Does anyone care to ask an amplifier designer a technical question? My door is open.

I closed the cable and fuse thread because the trolls were making a mess of things. I hope they dont find me here.

I design Tube and Solid State power amps and preamps for Music Reference. I have a degree in Electrical Engineering, have trained my ears keenly to hear frequency response differences, distortion and pretty good at guessing SPL. Ive spent 40 years doing that as a tech, store owner, and designer.
Perhaps someone would like to ask a question about how one designs a successfull amplifier? What determines damping factor and what damping factor does besides damping the woofer. There is an entirely different, I feel better way to look at damping and call it Regulation , which is 1/damping.

I like to tell true stories of my experience with others in this industry.

I have started a school which you can visit at There you can see some of my presentations.

On YouTube go to the Music Reference channel to see how to design and build your own tube linestage. The series has over 200,000 views. You have to hit the video tab to see all.

I am not here to advertise for MR. Soon I will be making and posting more videos on YouTube. I don’t make any money off the videos, I just want to share knowledge and I hope others will share knowledge. Asking a good question is actually a display of your knowledge because you know enough to formulate a decent question.

Starting in January I plan to make these videos and post them on the HiFi school site and hosted on a new YouTube channel belonging to the school.

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I figured it out by listening and trial and error over time and based essentially on those parameters as a guide. However specifications alone seldom tell the whole story. The devil is always in the details much of which is never specified. Detailed measurements like those in Stereophile help a lot but I have found there may still be surprises playing real music even with very comprehensive test measurements at ones finger tips, though if done correctly, measurements certainly help with the decision making process of what to try next or not.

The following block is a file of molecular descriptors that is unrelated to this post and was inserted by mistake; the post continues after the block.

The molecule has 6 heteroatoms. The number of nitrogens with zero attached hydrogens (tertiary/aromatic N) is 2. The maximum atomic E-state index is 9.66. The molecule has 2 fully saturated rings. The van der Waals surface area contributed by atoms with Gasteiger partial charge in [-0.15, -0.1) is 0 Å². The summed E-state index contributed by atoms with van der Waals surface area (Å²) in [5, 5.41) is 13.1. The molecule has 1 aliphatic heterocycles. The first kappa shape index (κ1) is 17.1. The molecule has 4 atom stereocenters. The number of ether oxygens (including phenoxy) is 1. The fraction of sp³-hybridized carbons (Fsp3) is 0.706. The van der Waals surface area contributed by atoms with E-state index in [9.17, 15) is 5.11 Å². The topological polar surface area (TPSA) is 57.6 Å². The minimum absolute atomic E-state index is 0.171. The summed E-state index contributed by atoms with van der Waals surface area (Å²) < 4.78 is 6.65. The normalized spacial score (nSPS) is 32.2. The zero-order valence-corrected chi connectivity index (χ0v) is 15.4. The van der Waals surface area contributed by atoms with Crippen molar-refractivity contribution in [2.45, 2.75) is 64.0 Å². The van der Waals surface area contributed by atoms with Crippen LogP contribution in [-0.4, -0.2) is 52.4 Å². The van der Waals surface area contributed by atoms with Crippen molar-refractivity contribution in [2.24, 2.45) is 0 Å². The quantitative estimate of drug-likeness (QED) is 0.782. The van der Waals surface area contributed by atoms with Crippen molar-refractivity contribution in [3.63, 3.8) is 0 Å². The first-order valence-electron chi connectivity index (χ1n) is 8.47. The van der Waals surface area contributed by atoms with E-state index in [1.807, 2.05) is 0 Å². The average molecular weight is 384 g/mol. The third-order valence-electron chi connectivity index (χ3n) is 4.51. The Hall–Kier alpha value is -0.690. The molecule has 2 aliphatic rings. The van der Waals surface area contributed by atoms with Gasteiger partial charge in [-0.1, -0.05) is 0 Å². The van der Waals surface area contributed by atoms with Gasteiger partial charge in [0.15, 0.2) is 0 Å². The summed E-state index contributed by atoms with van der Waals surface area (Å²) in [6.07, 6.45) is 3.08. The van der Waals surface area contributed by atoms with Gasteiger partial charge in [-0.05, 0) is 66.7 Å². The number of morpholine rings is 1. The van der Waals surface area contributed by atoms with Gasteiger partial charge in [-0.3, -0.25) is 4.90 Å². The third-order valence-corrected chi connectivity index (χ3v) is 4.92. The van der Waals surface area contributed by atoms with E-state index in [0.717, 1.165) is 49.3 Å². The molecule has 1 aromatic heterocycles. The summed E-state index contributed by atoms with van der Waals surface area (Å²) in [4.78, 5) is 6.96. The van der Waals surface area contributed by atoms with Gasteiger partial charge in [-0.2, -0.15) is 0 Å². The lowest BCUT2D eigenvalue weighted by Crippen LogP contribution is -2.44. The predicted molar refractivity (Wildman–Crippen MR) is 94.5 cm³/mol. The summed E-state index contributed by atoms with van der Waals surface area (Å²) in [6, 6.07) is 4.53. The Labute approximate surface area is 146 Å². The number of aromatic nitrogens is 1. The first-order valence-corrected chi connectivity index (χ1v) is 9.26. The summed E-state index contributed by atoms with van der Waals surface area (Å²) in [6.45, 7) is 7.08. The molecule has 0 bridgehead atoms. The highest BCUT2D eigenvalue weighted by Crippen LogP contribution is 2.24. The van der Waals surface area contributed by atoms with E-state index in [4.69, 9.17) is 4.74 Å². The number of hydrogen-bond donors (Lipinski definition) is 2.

Today I compared two identical amplifiers, level matched, A/B switch in hand. I played Willy Nelson (raspy male voices are very telling), I played Bach Organ works, piano, lots of things. Sometimes listeners bring in music to these tests that they like, but will not expose differences. 

All I had done is add 12 dB of feedback to one amp and left the other stock. i didnt change any caps, didnt replace resistors with naked ones, didnt put in premium wire or fuses.

Both had been measured and were in proper operating condition. 12 dB of feedback will reduce distortion by a factor of 4 and increase damping by a factor of 4. It was not hard to hear the clairty, dynamics, and defined (rather than one note) bass. 

This is the story that the specs told and the listening confirmed. Come on over and have a listen. Lets not worry about comprehensive measurements when even the basic ones arent even good. The stock amp has a damping factor of less than 1 and 4% distortion at full power and I played it at full power. 

These tests are not easy to do even for me. It can take a whole day to set it up, and ive only been doing it for 40 years. Very few people set up these tests.

Why do audiophiles try so hard to ignore, object to, claim that measurements are irrelevent? Why is one reviewers impression more important? Many readers of Stereophile dislike measurements so much they say its a waste of space?

I don't design by measurement but I know what minimum performance is required to make a good amplifier. Of course some designers loose sight of balance in design and drive one spec to the limit. That often results in a bad sounding amplifier. 

What are you going to say to the poor lad who buys the Cary SLI-100 hooks it up to a pair of Maggies, turns it up loud and smiles. If you have a good sense of clean sound you will not enjoy 10% distortion, compression, muddy bass. Without JA's measurements there would be no warning. His reviewer did not use more than a few watts of a 100 watt amplifier, what happens when someone does?

 By “more power” I’m just going by where I set the volume control before and after. It was a surprise, as I thought there would be less, and I was pleased because in my layman’s view it meant less stress on the tubes and circuitry.

This is a popular thought, however where you set the volume control has nothing to do with power or stress on the tubes and circuitry. A volume control controls gain, not power. You an be at full power anywhere on the control setting depending on the gain of other parts of the system.